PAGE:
Boston will play either the Oakland Athletics or Detroit Tigers starting Saturday at Fenway Park. The A’s and Tigers will play a deciding Game 5 of their American League Divisional Series Thursday in Oakland.
Game 4 of this series had all the intensity of a winner-take-all.
Rays manager Joe Maddon went to his bullpen in the second inning after starter Jeremy Hellickson loaded the bases with two walks and a single with nobody out. That would be the harbinger of things to come.
Maddon eventually would use nine pitchers, and had Game 5 starter David Price warming in the pen in the ninth, in an effort to keep Red Sox hitters guessing and off the scoreboard. For 6.2 innings, the strategy worked.
It was Tampa, though, that scored first.
With one out and Yunel Escobar on third, David DeJesus singled him home on a liner to right. One batter later, Red Sox skipper John Farrell pulled starter Jake Peavy after 74 pitches and the bullpen game was on.
In retrospect, it may have been the best decision of the night.
Craig Breslow was brilliant, striking out four straight and getting five consecutive outs before Escobar singled with one out in the eighth.
By that time, Boston had the lead.
Maddon’s handling of the bullpen had been magical until the seventh. Boston would put runners on base then could not move them. Timely double plays or strikeouts saw the Sox strand nine through six, but Maddon’s magic ran out in the seventh.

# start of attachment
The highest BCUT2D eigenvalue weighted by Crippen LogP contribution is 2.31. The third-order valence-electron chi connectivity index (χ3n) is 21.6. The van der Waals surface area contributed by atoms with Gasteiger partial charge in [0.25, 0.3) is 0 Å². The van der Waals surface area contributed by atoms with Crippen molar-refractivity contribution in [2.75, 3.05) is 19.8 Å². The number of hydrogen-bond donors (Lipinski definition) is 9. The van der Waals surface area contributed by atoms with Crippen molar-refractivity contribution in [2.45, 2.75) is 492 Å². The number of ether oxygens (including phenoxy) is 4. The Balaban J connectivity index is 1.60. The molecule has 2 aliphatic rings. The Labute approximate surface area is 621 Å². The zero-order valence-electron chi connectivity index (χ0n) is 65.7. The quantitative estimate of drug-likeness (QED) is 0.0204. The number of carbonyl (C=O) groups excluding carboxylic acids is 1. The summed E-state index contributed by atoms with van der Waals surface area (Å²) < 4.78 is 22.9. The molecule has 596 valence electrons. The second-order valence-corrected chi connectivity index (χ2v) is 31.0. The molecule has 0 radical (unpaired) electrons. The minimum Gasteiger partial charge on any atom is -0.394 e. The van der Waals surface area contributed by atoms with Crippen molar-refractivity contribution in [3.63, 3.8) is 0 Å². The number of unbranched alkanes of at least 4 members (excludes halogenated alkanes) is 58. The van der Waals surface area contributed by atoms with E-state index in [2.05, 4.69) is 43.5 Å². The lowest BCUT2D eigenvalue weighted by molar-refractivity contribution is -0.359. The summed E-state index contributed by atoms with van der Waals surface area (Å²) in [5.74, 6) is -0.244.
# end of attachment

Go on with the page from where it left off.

After explaining to anyone who would listen earlier why pinch-hitting Xander Bogaerts for Stephen Drew against left-handed pitchers was not going to happen, Farrell did just that with one out in the inning, a move that won Boston the series.
Bogaerts walked off Jake McGee. After Will Middlebrooks fanned, Jacoby Ellsbury singled to right allowing Bogaerts to take an extra base.
Ellsbury, who had an excellent series, took off to steal second. His single caused Maddon to go back to the pen, this time for Joel Peralta. Peralta’s pitched missed everything and Bogaerts scored the tying run as Ellsbury ended up on third.
The score would remain 2-1 until the ninth.
Maddon, trying desperately to hang on, brought closer Fernando Rodney out to hold Boston at bay. Instead, Rodney could not find the strike zone. He walked Bogaerts and Ellsbury around a Middlebrooks strikeout before plunking Victorino to load the bases.
Maddon saw enough and pulled his horse for Chris Archer. Archer surrendered a deep fly ball to right from Dustin Pedroia and that allowed Bogaerts to score easily.
Each manager rolled the dice several times making decisions and Farrell ended up with the better results.
The reward for Boston is their first trip to the ALCS since 2008 and three welcome days to prepare.
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